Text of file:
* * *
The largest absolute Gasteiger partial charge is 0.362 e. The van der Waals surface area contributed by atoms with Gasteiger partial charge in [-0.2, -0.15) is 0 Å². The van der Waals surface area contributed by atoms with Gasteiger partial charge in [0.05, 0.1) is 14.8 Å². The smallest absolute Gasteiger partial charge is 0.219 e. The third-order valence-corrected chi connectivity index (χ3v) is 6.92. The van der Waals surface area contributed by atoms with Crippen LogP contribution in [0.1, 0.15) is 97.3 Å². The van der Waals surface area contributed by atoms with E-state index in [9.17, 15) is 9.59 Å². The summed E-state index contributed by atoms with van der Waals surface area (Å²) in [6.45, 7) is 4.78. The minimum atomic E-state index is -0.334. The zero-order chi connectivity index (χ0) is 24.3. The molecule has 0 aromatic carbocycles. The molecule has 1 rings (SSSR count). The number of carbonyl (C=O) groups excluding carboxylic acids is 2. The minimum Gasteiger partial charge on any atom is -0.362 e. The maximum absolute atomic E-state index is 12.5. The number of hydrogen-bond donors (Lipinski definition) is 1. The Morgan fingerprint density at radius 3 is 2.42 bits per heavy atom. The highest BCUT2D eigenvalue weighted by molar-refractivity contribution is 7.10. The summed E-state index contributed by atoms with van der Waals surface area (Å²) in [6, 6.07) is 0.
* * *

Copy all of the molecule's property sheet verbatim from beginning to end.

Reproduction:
The largest absolute Gasteiger partial charge is 0.362 e. The van der Waals surface area contributed by atoms with Gasteiger partial charge in [-0.2, -0.15) is 0 Å². The van der Waals surface area contributed by atoms with Gasteiger partial charge in [0.05, 0.1) is 14.8 Å². The smallest absolute Gasteiger partial charge is 0.219 e. The third-order valence-corrected chi connectivity index (χ3v) is 6.92. The van der Waals surface area contributed by atoms with Crippen LogP contribution in [0.1, 0.15) is 97.3 Å². The van der Waals surface area contributed by atoms with E-state index in [9.17, 15) is 9.59 Å². The summed E-state index contributed by atoms with van der Waals surface area (Å²) in [6.45, 7) is 4.78. The minimum atomic E-state index is -0.334. The zero-order chi connectivity index (χ0) is 24.3. The molecule has 0 aromatic carbocycles. The molecule has 1 rings (SSSR count). The number of carbonyl (C=O) groups excluding carboxylic acids is 2. The minimum Gasteiger partial charge on any atom is -0.362 e. The maximum absolute atomic E-state index is 12.5. The number of hydrogen-bond donors (Lipinski definition) is 1. The Morgan fingerprint density at radius 3 is 2.42 bits per heavy atom. The highest BCUT2D eigenvalue weighted by molar-refractivity contribution is 7.10. The summed E-state index contributed by atoms with van der Waals surface area (Å²) in [6, 6.07) is 0.